Mental Health & Corporate "Wellth" The high cost of general health care has encouraged greater analyses of chronic and persistent conditions. It is now evident that one cannot successfully (and cost effectively) treat illnesses like hypertension, diabetes, asthma, congestive heart failure, and other conditions without dealing with related (or co-morbid) stress and depression. Return on investment (ROI) analyses show CEO’s that improving corporate mental health that is in their own best interest, the interest of their employees, and the interest of their company. It’s time that this problem is addressed by those who can see the broad picture and understand that mental health means corporate “wellth.”
February 14, 2013
Carter Center Debate on Medicaid Expansion
and Access to Mental Health services.
Mental Health Parity
1. Interim Final Ruling
2. IFR Comments (Milliman)
2. IFR Safe Harbor (Milliman)
1. True or False: Health plans must be required to cover mental health benefits, or else they won't.
False. Although most health plans provide limited mental health coverage, about 75% of the population in the United States has some coverage for inpatient (75.7%) and outpatient (75.6%) mental health services. While mental health benefits are generally covered, they are not generally covered at parity with medical/surgical benefits.
About 95% of private employer sponsored health plans (both those regulated by the Employee Retirement Income Security Act ("ERISA") and through state laws) include some kind of mental health benefit. Employees have come to expect that mental health benefits will be covered as part of their health plan, however many plans do not meet even a basic mental health benefit (30 inpatient days, 20 outpatient visits, and drug coverage).
2. True or False: The magnitude of the mental health parity problem has been overstated. Parity between mental and physical benefits is not needed since people have sufficient mental health benefits now.
False. While employees expect to have mental health coverage, only 59.3 percent of individuals with private, employer-sponsored health insurance (provided through firms with 10 or more employees) had mental health coverage that at least met a basic "benchmark" for benefit coverage of 30 inpatient days, 20 outpatient visits and prescription drugs. (Mercer Worldwide Survey of Employer-Sponsored Health Plans--See chart below.) This benchmark level of mental health coverage is typical of many health plans, and shows that mental health coverage is much more limited than medical/surgical coverage, which typically has no day or visit limits. The chart below shows that 36.4% of individuals had mental health benefits that fell below the benchmark, and 4.3% of individuals did not have mental health benefits at all.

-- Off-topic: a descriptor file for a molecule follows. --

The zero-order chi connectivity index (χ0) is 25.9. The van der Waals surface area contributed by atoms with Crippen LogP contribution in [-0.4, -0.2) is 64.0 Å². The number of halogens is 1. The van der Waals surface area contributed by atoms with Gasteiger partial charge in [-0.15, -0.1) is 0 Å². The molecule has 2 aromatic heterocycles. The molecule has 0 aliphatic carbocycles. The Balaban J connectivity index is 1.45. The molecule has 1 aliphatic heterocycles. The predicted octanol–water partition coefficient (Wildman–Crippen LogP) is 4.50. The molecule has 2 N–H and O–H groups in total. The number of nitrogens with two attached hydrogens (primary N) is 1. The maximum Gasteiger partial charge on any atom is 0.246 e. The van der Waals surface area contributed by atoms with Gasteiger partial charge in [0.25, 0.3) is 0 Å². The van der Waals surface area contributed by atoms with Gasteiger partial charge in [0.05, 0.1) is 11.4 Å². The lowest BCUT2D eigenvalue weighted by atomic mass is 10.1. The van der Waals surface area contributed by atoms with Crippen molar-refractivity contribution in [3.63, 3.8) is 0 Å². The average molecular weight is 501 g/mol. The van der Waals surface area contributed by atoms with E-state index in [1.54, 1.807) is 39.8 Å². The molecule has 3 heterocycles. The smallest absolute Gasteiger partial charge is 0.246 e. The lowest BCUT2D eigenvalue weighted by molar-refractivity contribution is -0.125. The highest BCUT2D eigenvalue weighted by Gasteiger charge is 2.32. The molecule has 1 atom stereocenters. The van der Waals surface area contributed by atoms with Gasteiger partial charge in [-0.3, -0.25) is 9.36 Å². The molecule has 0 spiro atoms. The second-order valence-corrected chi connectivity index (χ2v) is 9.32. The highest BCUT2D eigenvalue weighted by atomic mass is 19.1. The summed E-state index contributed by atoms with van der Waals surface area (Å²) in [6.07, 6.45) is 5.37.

Similarly, a recent 2004 Kaiser Foundation Survey found that, although nearly all covered workers (98%) have mental health benefits (see Exhibit 8.2), limits on visits for outpatient care and the number of days of inpatient care remain a common feature of all plan types. (Note that this response concerns workers covered by insurance, while question one refers to those persons with inpatient and outpatient mental health benefits in the U.S. population.)
Only 19% of covered workers have coverage for an unlimited number of outpatient mental health visits in 2004, while 81% have limits on coverage. The likelihood of having a limit on the number of outpatient mental health visits is similar across plan types (see Exhibit 9.7).
Most plans limit the number of inpatient mental health days covered. Overall, only 21% of covered workers have coverage for unlimited inpatient mental health days. Approximately 59% of covered workers face an inpatient limit of 30 or fewer days (see Exhibit 9.8).
3. True or False: States have already addressed the mental health parity issue so there is no longer a need for a federal mental health parity law.
False. A large number of employers that provide private health insurance coverage are self-insured, which means that the employer rather than a regulated insurance company stands behind the guarantee of benefits. Self-insured benefits are regulated by a federal law, the Employee Retirement Income Security Act (ERISA). State laws, including mental health parity and mandated benefits laws, do not apply to self-insured coverage. In order to provide mental health parity for all, a federal law is needed.
Approximately 52.0% of employees are covered under self-insured ERISA plans for a total of 43.7 million employees. The following chart shows ERISA plan membership by size of employer group.Assuming two family members per employee, the total number of persons not directly protected by state mental health parity laws, because these laws are preempted by ERISA, is about 87.4 million lives. For your convenience I am attaching my letter to you, dated June 14, 2004, which is useful for purposes of this response in that it breaks down by state the number of lives covered under ERISA-regulated health plans.
In addition, while many states have enacted mental health parity laws, many other states have not or have enacted very limited or inadequate laws. The large states of Florida, New York, Ohio, and Michigan, and other states--Alaska, Idaho, North Dakota, Wisconsin, Wyoming, and the District of Columbia have yet to enact parity; and do not look to do so in the near future. This means that in these states more than 19.9 million workers and more than 39.8 million plan members under any type of employer-based health plan (whether regulated by ERISA or by state law) lack any protection through parity laws. Other states, including for example Arkansas and Georgia, have laws of limited application, so that few workers benefit from them.
READ FULL ARTICLE:
2005 MH parity-A Review of the Problem (REB).doc